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Hiring Former Federal Government Employees as Lobbyists

June 11, 2009, Political Activity Law Bulletin

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Public interest and reform groups have long called for closing the "revolving door" between government service and private employment. Although post-employment restrictions date back to 1962, groups consistently argued that the rules too easily allowed former Federal Government employees to lobby professionally for private industries they previously regulated. Congress responded to reformers' calls by passing the Honest Leadership and Open Government Act ("HLOGA") in 2007 to address revolving door issues. HLOGA extends the time period for most post-employment restrictions and broadens the restrictions' scope. President Obama one-upped Congressional efforts when, shortly after coming into office, he imposed even tighter post-employment restrictions for Executive Branch appointees.

In the current post-HLOGA/Obama era, organizations and companies seeking to hire former government employees should understand the post-employment restrictions so that they can modify their hiring practices accordingly. Post-employment restrictions limit a former employee's ability to represent others before Government officials and employees; however, the restrictions do not generally prevent a former public employee from participating in behind-the-scenes lobbying strategy.

Post-employment lobbying restrictions differ based on an individual's former Federal Government position.

    • Former Members and Officers of the House of Representatives are: (1) prohibited for one year from representing a foreign government or political party before the Government or advising such a foreign entity about lobbying activity; and (2) prohibited for one year from lobbying Congress.

    • Former House Senior Staff are: (1) prohibited for one year from representing a foreign government or political party before the Government or advising such a foreign entity about lobbying activity; and (2) prohibited for one year from lobbying their former House office or committee.

    • Former Senators are: (1) prohibited for one year from representing a foreign government or political party before the Government or advising such a foreign entity about lobbying activity; and (2) prohibited for two years from lobbying Congress.

    • Former Senate Officers and Senate Senior Staff are: (1) prohibited for one year from representing a foreign government or political party before the Government or advising such a foreign entity about lobbying activity; and (2) prohibited for one year from lobbying the Senate.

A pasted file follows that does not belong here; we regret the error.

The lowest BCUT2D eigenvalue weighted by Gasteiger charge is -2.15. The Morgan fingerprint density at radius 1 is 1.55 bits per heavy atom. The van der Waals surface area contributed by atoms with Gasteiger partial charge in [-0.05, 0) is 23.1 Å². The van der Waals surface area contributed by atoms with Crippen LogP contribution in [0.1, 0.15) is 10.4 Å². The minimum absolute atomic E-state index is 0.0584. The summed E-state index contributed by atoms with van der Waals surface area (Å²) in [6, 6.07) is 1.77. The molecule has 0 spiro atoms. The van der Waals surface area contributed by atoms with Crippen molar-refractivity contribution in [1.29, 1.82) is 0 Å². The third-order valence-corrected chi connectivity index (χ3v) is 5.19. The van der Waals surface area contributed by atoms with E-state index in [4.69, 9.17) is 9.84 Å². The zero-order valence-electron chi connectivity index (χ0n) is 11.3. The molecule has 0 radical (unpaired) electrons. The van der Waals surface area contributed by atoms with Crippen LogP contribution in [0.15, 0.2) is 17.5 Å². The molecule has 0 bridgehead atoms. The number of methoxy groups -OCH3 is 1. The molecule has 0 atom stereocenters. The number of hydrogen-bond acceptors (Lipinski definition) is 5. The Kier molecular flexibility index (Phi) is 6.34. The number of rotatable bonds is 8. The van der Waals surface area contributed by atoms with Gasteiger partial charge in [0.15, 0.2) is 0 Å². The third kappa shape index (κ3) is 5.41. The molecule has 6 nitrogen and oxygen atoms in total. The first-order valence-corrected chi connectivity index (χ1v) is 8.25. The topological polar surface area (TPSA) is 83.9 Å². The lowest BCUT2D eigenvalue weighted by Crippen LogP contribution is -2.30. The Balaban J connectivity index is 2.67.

• Former Senate Personal or Committee Staff who register as federal lobbyists are prohibited for one year from lobbying their former Senate office or committee.

    • All Former Executive Branch Employees are: (1) permanently prohibited from representing a private entity before the Government with the intent to influence, on particular matters involving specific parties that they handled "personally and substantially" during their Government employment; and (2) prohibited for two years from representing a private entity before the Government with the intent to influence, on particular matters involving specific parties that were pending under their official responsibility in their last year of Government service.

    • Former Senior Executive Branch Employees are: (1) prohibited for one year from representing a foreign government or political party before the Government or advising such a foreign entity about lobbying activity; and (2) prohibited for one year from lobbying their former agency.

    • Former Very Senior Executive Branch Employees are: (1) prohibited for one year from representing a foreign government or political party before the Government or advising such a foreign entity about lobbying activity; and (2) prohibited for two years from lobbying any Executive Level official in the Executive Branch or their former agency.

    • Former Obama Administration Appointees are prohibited from lobbying any covered executive branch official (as defined in the Lobbying Disclosure Act) or any non-career Senior Executive Service appointee for the duration of the Obama Administration.

In addition to the restrictions summarized above, special limitations apply to post-employment activities by employees who participated in procurement matters or who engaged in trade or treaty negotiations while working for the Government.

Several exceptions apply to the federal post-employment restrictions. For example, self-representation, providing testimony under oath, representing the Federal Government, or acting as an elected state or local representative are exempt. Likewise, notwithstanding the restrictions, former public employees may engage in certain communications with agencies on behalf of a state or local government, a college or university, or political candidates and committees.

For more information about federal post-employment restrictions, please contact one of the attorneys in Caplin & Drysdale's Political Activity Law Group.

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